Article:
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Chasing the mirage of “intuitive” -
A journey into UX with a simple lesson
By Lars Helgeson
I hate the word “intuitive.” It drives my left-brained mind crazy. Intuition isn’t a math problem, or a data structure. It is almost undefinable. But for many years, it has been the Achilles heel of our business. I cringed a couple years ago when I saw a review that called us the “khaki pants” of CRM software - very functional, but not especially sexy.
As the founder and CEO of a software company, I’m often confronted with difficult choices and finding a path through uncharted territory. This isn’t news - people in leadership positions in tech startups have had to do the same thing. But hearing our users say “your software isn’t intuitive enough for me” drove me to the point of madness.
Our company, GreenRope, combines CRM, marketing automation, customer service, and a lot more into one platform. On the surface, the value proposition is clear - without needing to buy lots of software components and link them all together, you can save huge amounts of time and money. Our clients save over 90% total cost of ownership and implementation time.
But the very reason behind our value proposition is the same reason we struggle with providing a good user experience. When someone logs into a program for the first time and they see all those options, they get overwhelmed. A good 30% of trial accounts disappeared after they were given access to the system.
Simple Solutions Don’t Always Work
Now I know what you’re thinking right now, because if you have any experience with software you’d say things like “don’t let them see everything at once”, or “make them complete a tutorial before they get to access a feature.” All of which is good advice, but didn’t work.
As an engineer mind, I have a hard time understanding consumer UX if I’m not looking at data. When I need to do something, I figure it out. The problem we faced was that our users were saying “I don’t get it”, and “I don’t like it”, and not telling us why. Even our graphic artists were stumped.
As frustrating as it was, in retrospect, it makes sense why. UX and UI are often right-brained emotional connections. When we design software, we think functionally, but users don’t only think functionally. They need to feel good. It has to feel “intuitive.”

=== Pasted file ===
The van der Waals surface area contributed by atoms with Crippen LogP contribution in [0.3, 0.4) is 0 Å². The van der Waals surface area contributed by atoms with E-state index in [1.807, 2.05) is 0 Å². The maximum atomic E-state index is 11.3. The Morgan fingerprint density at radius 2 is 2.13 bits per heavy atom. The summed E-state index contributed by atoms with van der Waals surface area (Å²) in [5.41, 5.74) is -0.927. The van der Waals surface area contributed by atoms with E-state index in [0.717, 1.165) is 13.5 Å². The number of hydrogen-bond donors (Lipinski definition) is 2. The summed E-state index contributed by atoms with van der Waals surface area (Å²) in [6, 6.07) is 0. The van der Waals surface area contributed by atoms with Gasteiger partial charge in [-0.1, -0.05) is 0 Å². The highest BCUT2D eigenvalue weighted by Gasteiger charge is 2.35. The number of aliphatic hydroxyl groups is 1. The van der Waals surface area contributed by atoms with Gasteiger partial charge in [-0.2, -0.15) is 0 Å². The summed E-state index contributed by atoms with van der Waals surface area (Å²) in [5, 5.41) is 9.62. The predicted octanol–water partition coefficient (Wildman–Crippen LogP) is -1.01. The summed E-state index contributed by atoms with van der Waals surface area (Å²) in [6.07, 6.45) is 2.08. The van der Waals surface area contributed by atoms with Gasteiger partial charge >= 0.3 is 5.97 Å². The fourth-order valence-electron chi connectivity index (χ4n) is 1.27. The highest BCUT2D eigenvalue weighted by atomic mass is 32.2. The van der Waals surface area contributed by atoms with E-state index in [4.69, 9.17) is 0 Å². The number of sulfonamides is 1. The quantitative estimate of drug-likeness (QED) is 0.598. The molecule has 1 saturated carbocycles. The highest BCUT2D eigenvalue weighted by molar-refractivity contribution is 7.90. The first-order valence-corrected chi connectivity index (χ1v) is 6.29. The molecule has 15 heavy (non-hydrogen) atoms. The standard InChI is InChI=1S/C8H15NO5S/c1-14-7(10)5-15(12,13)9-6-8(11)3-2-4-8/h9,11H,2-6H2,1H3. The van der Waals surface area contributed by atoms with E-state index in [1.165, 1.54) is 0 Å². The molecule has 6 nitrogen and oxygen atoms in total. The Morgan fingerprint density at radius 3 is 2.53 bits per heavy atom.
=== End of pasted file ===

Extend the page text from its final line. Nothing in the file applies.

We hired agencies and experts to look at our platform, and they were ineffective. Answers we found were too high level to be helpful. “Make sure it only takes 2 clicks to do something” works if you have a simple software, but we all know CRM and marketing automation is far from simple if you want to do it right.
Defining the Problem
We had a “problem” problem. We didn’t know what the problem was, so we didn’t know what to fix it. So we looked at competitors and other companies who had user interfaces that people liked. In the midst of that research, we realized how a few well-known companies had solved the problem of cognitive load while using software.
It comes down to bounding the brain and restricting freedom. The human mind doesn’t like to be given too much freedom. We need boundaries. If you don’t give boundaries in software, the user is too free to wander away and lose focus.
Think about your phone, and how icons create convenient places to access specific functions. Even when you’re on your desktop, the use of windows keep use focused on the task at hand. What we found was something so simple, so obvious and easy to fix, it made us wonder how we missed it all along. I can’t speak for my graphic designers, but I know I at least felt dumb for not seeing it.
Here’s the secret we found. Modern design likes to put content as dark text on white boxes. But if you don’t offset the boxes with a little boundary, people’s eyes lose focus. Their attention wanders around the screen. Without a visual “fence” around what you want them to focus on, the user starts looking at other things.
Too much wandering is a problem when you need to keep the user focused. So we created visual fences to keep the users’ eyes in. All of a sudden, nearly overnight, the perception of our software changed.
That one change, from an open format to a constrained, boxed-in UI, changed the perception of our software, our company, and our sales process. All of a sudden, no one said “your UI looks dated” on demos. Users started to spend more time to learn the platform and harness its power. The frequency of support tickets per user went down, and the number of searches in our inline help resources (e.g., our searchable knowledge base and our helpful WalkMe resources) went up. People were spending more time figuring things out on their own.
The important lessons
So why does this matter to the average software company? I learned a few key lessons out of this.
After 17 years building GreenRope, I finally feel like we have a handle on our UI. I have been repeatedly humbled by other companies who have gotten this part of the business right, and I hope my learning this lesson the hard way helps you with wisdom you can apply to your business.
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